• Estimated read time: 6 mins
  • Date posted:02/12/2019
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In recent years, the business case for diversity in the workplace has been gaining traction. Life science organisations that incorporate it into their business strategy benefit across the board, from an increase in productivity to improvements in employee retention. With Forbes stating that there’s a direct correlation between levels of bias and feelings of inclusion in the workplace, it’s clear that more needs to be done to embrace diversity and reap the benefits.

Life science organisations have the power to bring about change. But despite their best efforts, hiring a diverse workforce that reflects the makeup of society remains a challenge. However, the vast amount of research on the financial and performance benefits that come with a diverse workplace makes this a no brainer.

What is workplace diversity?

Diversity forms the fabric of society. You should aim to have a diverse workforce consisting of individuals with inherent diversity traits (i.e those that you were born with, such as age, sex and race) and acquired diversity traits (i.e. those gained through experiences, such as previous employment and education). Organisations are learning that by supporting diversity, there are numerous benefits to be had.

A compelling moral case:

Before we delve into the business and performance benefits of workplace diversity, ensuring that there’s equality in the workplace is morally the right thing to do. Every employee deserves recognition for the work they undertake, no matter their identity or background. The average employee spends upwards of 90,000 hours (⅓ of their lives) at work, often putting in overtime to propel your organisation to success. For their dedication and enthusiasm, they deserve to enjoy their jobs, thrive in the workplace and be rewarded. It makes no difference what they look like or where they’ve worked previously, it’s the morally sound thing to do.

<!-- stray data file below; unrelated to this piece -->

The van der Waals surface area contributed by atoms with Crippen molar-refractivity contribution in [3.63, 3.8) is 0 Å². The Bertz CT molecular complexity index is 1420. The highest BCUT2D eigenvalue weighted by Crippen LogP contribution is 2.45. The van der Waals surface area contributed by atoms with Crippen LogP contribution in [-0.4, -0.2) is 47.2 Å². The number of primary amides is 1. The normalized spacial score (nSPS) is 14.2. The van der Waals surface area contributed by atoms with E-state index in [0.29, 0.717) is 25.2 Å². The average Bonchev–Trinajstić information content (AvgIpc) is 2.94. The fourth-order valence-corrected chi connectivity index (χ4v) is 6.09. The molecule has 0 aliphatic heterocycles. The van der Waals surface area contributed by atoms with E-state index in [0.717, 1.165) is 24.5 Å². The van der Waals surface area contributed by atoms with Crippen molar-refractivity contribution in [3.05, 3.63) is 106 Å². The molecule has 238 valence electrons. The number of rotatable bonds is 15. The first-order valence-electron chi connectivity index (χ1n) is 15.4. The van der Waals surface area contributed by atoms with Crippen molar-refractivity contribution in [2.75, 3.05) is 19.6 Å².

Additionally, as the hiring manager, you have a responsibility to ensure that every candidate has an equal chance of success during the hiring process, which means putting preventative measures in place to avoid unconscious biases. For more information on implementing diverse hiring strategies, read How To Attract Diverse Life Science Leaders With Your Employer Brand.

The business case for diversity:

Workplace diversity can drive business growth, helping you outperform your competitors. Without further ado, here are several points outlining the business case for diversity:

1. Increases productivity:

Many organisations are reluctant to hire diverse candidates because they fear that the introduction of different people would be counterproductive, causing culture clashes and hindering productivity. When you aim to bring diverse individuals together, inevitably adjustments will be required. For example, people of different nationalities may suffer from communication issues initially, particularly if there are language barriers in place. Naturally, this would incur that productivity is reduced.